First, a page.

Two of the most significant recent developments have been the virtual elimination of the need for substantial capital to set up a small but viable publishing house, and the ability of authors to bypass traditional means of reaching readers and instead going to them directly. Both of these trends are exemplified by the success of a company like Phoenix Pick in working with authors considered to be at the top of their field.
Arc Manor/Phoenix Pick is a small press established in 2006. It started by offering repackaged public-domain titles but has branched out into copyrighted material, particularly in science fiction and fantasy. It has about 100 such titles on offer from, as mentioned, some of the top names in the industry, and is continuing to grow its portfolio rapidly.
What attracts these top authors to a company like Phoenix Pick is its ability to offer authors extensive flexibility in how the books are created and sold. There are no rules or legacies to account for. Utilizing the latest in technologies, this small company can offer products as good as those produced by traditional publishers. At the same time the company can offer authors a great deal of flexibility in how their books are created as well as how those books are sold to their fans.
Each of Phoenix Pick’s three announcements is an example of a different facet of the revolutionary change being wrought on the industry. BookBale.com is a direct way for pools of authors to sell directly to their fans. In this case, Phoenix Pick is acting as a facilitator rather than a publisher and will make substantially less from the books’ sales than a publisher would. The lion’s share of earnings goes directly into the authors’ pockets.
While not quite as direct as musicians selling directly from their sites to their fans (and some authors are trying that as well), sales methods such as Bookbale.com combine the fan base of a number of writers, and by bringing in a publisher to assist, also bring in marketing and distribution expertise.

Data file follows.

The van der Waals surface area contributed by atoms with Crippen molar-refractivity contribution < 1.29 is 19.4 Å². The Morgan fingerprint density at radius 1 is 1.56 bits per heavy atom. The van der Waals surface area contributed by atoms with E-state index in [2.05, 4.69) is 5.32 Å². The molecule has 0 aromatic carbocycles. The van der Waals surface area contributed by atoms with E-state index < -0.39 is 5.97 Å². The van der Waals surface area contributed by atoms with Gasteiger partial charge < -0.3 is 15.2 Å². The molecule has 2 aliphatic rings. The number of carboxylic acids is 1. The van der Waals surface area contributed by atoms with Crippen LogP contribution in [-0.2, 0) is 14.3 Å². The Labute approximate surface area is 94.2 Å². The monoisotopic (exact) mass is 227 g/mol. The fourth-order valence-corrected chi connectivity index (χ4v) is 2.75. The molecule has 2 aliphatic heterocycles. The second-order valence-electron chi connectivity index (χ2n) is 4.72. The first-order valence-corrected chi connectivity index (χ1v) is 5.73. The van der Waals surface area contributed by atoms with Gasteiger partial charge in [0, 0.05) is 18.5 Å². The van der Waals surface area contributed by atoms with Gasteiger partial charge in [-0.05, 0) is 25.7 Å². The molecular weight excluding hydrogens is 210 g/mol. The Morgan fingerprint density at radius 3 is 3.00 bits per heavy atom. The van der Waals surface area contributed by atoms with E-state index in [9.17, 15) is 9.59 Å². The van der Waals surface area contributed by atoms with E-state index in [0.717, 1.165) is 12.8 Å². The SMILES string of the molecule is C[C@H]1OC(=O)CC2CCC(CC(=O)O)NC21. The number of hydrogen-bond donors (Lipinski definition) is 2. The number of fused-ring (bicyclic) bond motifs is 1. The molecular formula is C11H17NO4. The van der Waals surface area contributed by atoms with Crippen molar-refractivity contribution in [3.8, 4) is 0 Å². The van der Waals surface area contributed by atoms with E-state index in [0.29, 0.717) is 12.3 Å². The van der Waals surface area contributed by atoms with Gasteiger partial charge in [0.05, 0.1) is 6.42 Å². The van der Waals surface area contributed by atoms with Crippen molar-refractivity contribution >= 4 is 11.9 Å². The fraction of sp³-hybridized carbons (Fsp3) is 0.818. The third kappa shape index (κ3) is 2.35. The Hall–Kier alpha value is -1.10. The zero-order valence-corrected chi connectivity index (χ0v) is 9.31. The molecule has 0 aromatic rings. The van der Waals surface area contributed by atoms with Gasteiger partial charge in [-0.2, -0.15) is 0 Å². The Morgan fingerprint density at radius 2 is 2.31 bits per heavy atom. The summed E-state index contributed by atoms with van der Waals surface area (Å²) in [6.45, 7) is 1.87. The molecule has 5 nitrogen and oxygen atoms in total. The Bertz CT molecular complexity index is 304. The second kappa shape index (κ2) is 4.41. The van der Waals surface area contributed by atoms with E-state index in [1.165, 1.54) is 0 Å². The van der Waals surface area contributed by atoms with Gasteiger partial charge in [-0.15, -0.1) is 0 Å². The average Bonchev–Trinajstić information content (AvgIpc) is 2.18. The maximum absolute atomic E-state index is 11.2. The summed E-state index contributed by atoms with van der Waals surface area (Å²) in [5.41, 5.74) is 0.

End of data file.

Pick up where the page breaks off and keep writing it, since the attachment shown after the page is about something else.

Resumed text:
One of these marketing tools relates to the second announcement that Phoenix Pick made, that of the release of issue 5 of Galaxy’s Edge magazine. Given that it is available online for free (though downloads and the paper version carry a cost), it may have limited profit potential. However, it does give Phoenix Pick the opportunity to showcase different books and authors in each issue. It is not surprising to see the BookBale.com sale as the most prominent advertisement on the Galaxy’s Edge site, as readers of the magazine are directed to the book sale.
Finally, Nancy Kress’ new book, New Under the Sun, is an example of how some small presses fill niche markets and cater to special interests. New Under the Sun is a book issued under the Stellar Guild series. The series pairs a bestselling author with a protégé of his or her choice, each writing a novella complementing each other to make a complete book. This is the sort of project that doesn’t fit the traditional mold, and as such, is not something that will interest traditional presses. But it can be done by small, niche presses and allows them to offer veteran authors something their traditional publishers can’t.
For writers, as Mike Resnick—the editor of Galaxy’s Edge magazine—puts it, “it is a totally new publishing world out there…and we all struggle to adapt. But the changes also offer marvelous new opportunities for those of us willing to grab them.”
Phoenix Pick’s three separate announcements reflect three different aspects of the rapid changes occurring in the marketplace….changes that will probably lead to a very different type of publishing world in the years to come.